Furthermore, the hold-up problem related to joint know-how development with R&D partners is overcome by the code-based legal system of CMEs in general and of Germany in particular (Hall and Soskice 2001b; Tate 2001; Teubner 2001). Because of the clearly defined conditions for IP infringements, the outcome of lawsuits is better predictable. Contractual obligations of R&D collaborations can therefore be enforced in a straightforward manner, which limits the risks of uncompensated IP appropriation by a collaboration partner. Additionally supported by the fairly reliable and efficient legal system, firms in Germany have a higher propensity to engage in R&D collaborations on a large scale. This, in turn, facilitates incremental product improvements rather than radical innovations.

To conclude, the VoC literature highlights how a distinct set of education-related and labour-market institutions, as well as institutions influencing the access to shareholder capital and opportunities for joint R&D collaborations support different types of entrepreneurship: While the institutional environment of the USA facilitates the development of radically innovative ventures, Germany’s institutions lead entrepreneurs to rather set-up incrementally innovative ventures.

3 Empirical evidence

If the VoC reasoning about the impact of institutions on entrepreneurial innovativeness is indeed applicable, we would expect to find an above-average share of radically innovative ventures in the USA and an elevated proportion of incrementally innovative ventures in Germany. Several studies lend preliminary empirical support to this idea, whereby comprehensive data to assess venture innovativeness is, thus far, hardly available.

With regard to a venture’s innovativeness, the VoC as well as the innovation and strategy literatures convincingly argue that ventures can compete through three distinct innovation strategies: radical innovation, incremental innovation and imitation. More specifically, a venture can compete by developing a hitherto unknown good (product or service), which is usually based on a radically new technology, thereby enabling radical innovation (see Casper 2001: 398; Estevez-Abe et al. 2001: 149, 174; Hall and Soskice 2001b: 38–39; Lundvall 1992a: 11–12; Lundvall 1992c: 58–59). Alternatively, ventures can develop products or services that are already known. In this case, the good needs to be either better (i.e. of a superior quality) or cheaper than the ones of competitors. An improved good is often based on an incrementally new technology which the firm achieves by ameliorating an existing technology. This enables firms to compete through incremental innovation (see in particular Streeck 1991; see also Casper 2001: 399–400; Estevez-Abe et al. 2001: 148–149, 174; Hall and Soskice 2001b: 39; Lundvall 1992a: 11–12; Lundvall 1992c: 57–58; Porter 1985: 14). To develop cheaper products or services, ventures do typically not engage in any technological development but reproduce existing goods at the lowest possible costs, thereby competing through imitation (see Casper 2001: 398–399; Estevez-Abe et al. 2001: 148, 175; Porter 1985: 12–14).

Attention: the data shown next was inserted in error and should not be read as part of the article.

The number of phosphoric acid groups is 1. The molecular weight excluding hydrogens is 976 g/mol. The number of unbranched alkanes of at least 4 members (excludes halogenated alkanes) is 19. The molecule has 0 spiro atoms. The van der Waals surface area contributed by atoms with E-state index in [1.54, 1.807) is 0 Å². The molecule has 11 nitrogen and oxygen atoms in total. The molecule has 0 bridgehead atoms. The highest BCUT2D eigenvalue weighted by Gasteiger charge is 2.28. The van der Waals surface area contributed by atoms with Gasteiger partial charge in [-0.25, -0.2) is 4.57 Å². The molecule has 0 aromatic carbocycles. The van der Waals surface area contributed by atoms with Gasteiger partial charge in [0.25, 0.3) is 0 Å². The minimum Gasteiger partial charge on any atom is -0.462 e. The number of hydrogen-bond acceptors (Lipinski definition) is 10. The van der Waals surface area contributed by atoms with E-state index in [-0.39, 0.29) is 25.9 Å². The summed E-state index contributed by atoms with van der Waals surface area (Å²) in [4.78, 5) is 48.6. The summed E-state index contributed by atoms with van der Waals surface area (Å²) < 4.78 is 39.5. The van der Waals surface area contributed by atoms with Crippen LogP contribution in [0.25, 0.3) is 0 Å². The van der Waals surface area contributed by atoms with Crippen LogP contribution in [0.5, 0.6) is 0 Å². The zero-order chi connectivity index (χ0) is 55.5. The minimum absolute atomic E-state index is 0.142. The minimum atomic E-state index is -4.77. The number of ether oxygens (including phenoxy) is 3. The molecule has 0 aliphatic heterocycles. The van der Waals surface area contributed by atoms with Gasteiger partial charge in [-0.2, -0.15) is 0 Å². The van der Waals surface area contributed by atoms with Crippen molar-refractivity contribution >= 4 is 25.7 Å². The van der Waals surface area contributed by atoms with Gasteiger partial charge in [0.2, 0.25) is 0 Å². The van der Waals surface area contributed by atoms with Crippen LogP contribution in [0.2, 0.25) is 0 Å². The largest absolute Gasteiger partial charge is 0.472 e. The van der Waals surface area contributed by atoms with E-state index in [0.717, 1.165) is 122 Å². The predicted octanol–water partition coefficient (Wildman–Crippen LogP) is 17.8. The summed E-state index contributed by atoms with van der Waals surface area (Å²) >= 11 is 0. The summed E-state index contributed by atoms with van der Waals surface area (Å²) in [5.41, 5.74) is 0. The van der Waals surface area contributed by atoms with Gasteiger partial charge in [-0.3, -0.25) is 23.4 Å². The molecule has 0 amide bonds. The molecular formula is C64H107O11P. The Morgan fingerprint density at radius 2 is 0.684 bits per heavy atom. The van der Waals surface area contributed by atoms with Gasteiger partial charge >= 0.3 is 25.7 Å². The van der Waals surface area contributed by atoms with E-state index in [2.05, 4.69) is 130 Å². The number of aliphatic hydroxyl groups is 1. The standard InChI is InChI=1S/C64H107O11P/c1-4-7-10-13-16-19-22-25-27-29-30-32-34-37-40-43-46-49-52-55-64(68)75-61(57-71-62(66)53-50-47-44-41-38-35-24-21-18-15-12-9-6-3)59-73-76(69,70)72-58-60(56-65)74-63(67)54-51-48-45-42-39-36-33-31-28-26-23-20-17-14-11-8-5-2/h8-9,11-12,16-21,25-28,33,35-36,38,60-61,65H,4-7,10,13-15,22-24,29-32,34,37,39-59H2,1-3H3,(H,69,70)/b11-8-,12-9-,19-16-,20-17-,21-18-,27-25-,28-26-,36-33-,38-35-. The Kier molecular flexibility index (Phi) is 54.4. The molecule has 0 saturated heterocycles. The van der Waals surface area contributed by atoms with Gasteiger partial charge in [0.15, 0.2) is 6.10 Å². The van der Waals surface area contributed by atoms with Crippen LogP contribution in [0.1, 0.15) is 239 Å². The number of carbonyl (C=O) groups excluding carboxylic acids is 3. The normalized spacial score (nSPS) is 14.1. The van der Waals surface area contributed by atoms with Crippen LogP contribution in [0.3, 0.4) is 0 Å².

While the entrepreneurship literature researches into venture differences regarding their innovativeness and technology orientation, also as predictors of their growth potential, entrepreneurship studies tend to make dichotomous distinctions, that is, scholars distinguish between innovative and imitative ventures on the one hand (Davidson and Segerstrom 1998; Minniti and Lévesque 2010; see also Amat and Perramon 2010; Hölzl 2009) and between and high-tech and low high-tech ventures on the other (see OECD 2002; Schreyer 2000). Importantly, though, these dichotomous differentiations overlook the possibility of incremental innovativeness: They foreclose a distinction between radical and incremental innovation next to imitation. Similarly, they do not differentiate between high-tech, medium-tech and low-tech ventures.

While the dichotomous orientation of the entrepreneurship literature may well be caused by the inherent difficulty to measure different degrees of innovativeness, the VoC literature proposes overall three different approaches to distinguish between radial and incremental innovation. Based on these indicators, some empirical evidence exists for the idea that the institutional environment of the USA facilitates the development of radically innovative ventures, while Germany’s institutions promote incrementally innovative ventures.

Like many VoC studies, Dilli et al. (2018) take the technology intensity of industries as a pars-pro-toto indicator of entrepreneurial innovativeness. Based on the Eurostat classification of “high-tech industry and knowledge-intensive services” (Eurostat 2016: appendix 3), the authors find that the share of new ventures that are registered in high-tech industries is significantly higher in LMEs (including the USA) than in Continental, Eastern and Southern European economies. Similarly, the registration and growth of new ventures in low-and-medium-tech sectors are significantly higher in CMEs (including Germany) than in LMEs as well as in Eastern and Southern European economies (Dilli et al. 2018: table 5).